gms | German Medical Science

68th Annual Meeting of the German Society of Neurosurgery (DGNC)
7th Joint Meeting with the British Neurosurgical Society (SBNS)

German Society of Neurosurgery (DGNC)

14 - 17 May 2017, Magdeburg

Otfrid Foerster's School: The influence of surgical neurology on the development of neurosurgery in Germany

Meeting Abstract

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  • Ulrike Eisenberg - Neurochirurgische Klinik, Klinikum Barnim, Werner Forßmann Krankenhaus, Eberswalde, Deutschland

Deutsche Gesellschaft für Neurochirurgie. Society of British Neurological Surgeons. 68. Jahrestagung der Deutschen Gesellschaft für Neurochirurgie (DGNC), 7. Joint Meeting mit der Society of British Neurological Surgeons (SBNS). Magdeburg, 14.-17.05.2017. Düsseldorf: German Medical Science GMS Publishing House; 2017. DocDI.04.01

doi: 10.3205/17dgnc198, urn:nbn:de:0183-17dgnc1980

Published: June 9, 2017

© 2017 Eisenberg.
This is an Open Access article distributed under the terms of the Creative Commons Attribution 4.0 License. See license information at



Objective: Historical analysis of the influence of Otfrid Foerster’s (1873-1941) school on the establishment of (post-war) German neurosurgery.

Methods: Research and review of documents of several archives as well as of the literature on the history of the neurosciences and of Foerster’s and his students’ publications, with the analysis of their main topics of research and their way of combining neurology, neuroanatomy, neuroradiology and neurosurgery.

Results: Otfrid Foerster was the first German neurologist who in 1921 got a ‘personal’ chair for neurology in Breslau. A master of clinical and pathophysiological correlation, he founded a school of clinical, but also surgical neurology. He maintained a wide international network, was visited by neurosurgeons and neurologists from all over the world, and in 1937, he became “Member Emeritus” of the British Association of Neurological Surgeons. In this year, Wilhelm Tönnis (1898-1978) in Berlin and Foerster in Breslau hosted the 22nd meeting of the Society of the British Neurological Surgeons. The German Foerster School, mainly represented by Arist Stender (1903-1975, Berlin), Helmut Penzholz (1913-1985, Berlin and Heidelberg), Ernst Klar (1909-1967, Heidelberg), Hans Kuhlendahl (1910-1992, Düsseldorf), and Friedrich Wilhelm Kroll (1903-?, Detmold), played an important role in the establishment of neurosurgery in post-war Germany. Almost all of them were among the first German full professors for neurosurgery. And several of Foerster’s ‘grandchildren’ got leading positions in neurology, as Hans Schliack (1919-2008, Berlin), in neuroradiology, as Sigurd Wende (1924-1991), or in neurosurgery, as Arno Schulze (1919-2012, Siegen), Volker Sturm (*1943, Köln), Kurt Piscol (*1932, Bremen) and Thomas Grumme (1938-2007, Augsburg), to name just a few of them. However, German neurology and neurosurgery lost some of Foerster’s gifted students who were expelled by Nazi Germany. Among them were Ludwig Guttmann (1899-1980) who became famous for his revolutionary therapy of paraplegic patients and as founder of the Paralympics, Carl Felix List (1902-1968) who was one of the first who introduced angiography to the United States, or Alice Rosenstein (1898-1991) who emigrated to New York, as the first woman worldwide working in neurosurgery.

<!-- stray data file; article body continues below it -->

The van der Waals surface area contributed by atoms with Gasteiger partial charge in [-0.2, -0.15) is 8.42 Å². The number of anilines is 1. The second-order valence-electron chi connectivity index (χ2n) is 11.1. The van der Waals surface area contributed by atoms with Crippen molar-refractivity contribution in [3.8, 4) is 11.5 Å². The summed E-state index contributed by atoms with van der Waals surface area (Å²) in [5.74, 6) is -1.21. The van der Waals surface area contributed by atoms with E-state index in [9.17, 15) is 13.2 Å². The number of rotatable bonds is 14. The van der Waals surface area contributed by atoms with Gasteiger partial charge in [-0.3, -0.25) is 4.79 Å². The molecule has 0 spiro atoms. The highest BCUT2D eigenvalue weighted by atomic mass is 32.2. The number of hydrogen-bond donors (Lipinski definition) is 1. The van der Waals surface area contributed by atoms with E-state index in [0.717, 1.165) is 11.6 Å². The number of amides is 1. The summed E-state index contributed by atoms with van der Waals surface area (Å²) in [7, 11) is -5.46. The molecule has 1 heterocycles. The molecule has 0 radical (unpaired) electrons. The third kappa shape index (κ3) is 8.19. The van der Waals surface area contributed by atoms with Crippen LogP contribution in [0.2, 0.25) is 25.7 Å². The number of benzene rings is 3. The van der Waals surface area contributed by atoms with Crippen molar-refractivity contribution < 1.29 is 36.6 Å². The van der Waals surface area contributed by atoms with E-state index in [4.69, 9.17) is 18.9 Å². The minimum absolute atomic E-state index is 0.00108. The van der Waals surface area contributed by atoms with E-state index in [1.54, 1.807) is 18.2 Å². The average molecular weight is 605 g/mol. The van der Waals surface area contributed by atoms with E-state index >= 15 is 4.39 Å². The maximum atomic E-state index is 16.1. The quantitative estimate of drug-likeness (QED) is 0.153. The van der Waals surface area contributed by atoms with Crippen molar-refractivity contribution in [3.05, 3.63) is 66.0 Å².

Conclusion: Meanwhile, the influence of Foerster’s school is decreasing, but we still find its traces in modern German neurosurgery, neurology, and neuroradiology.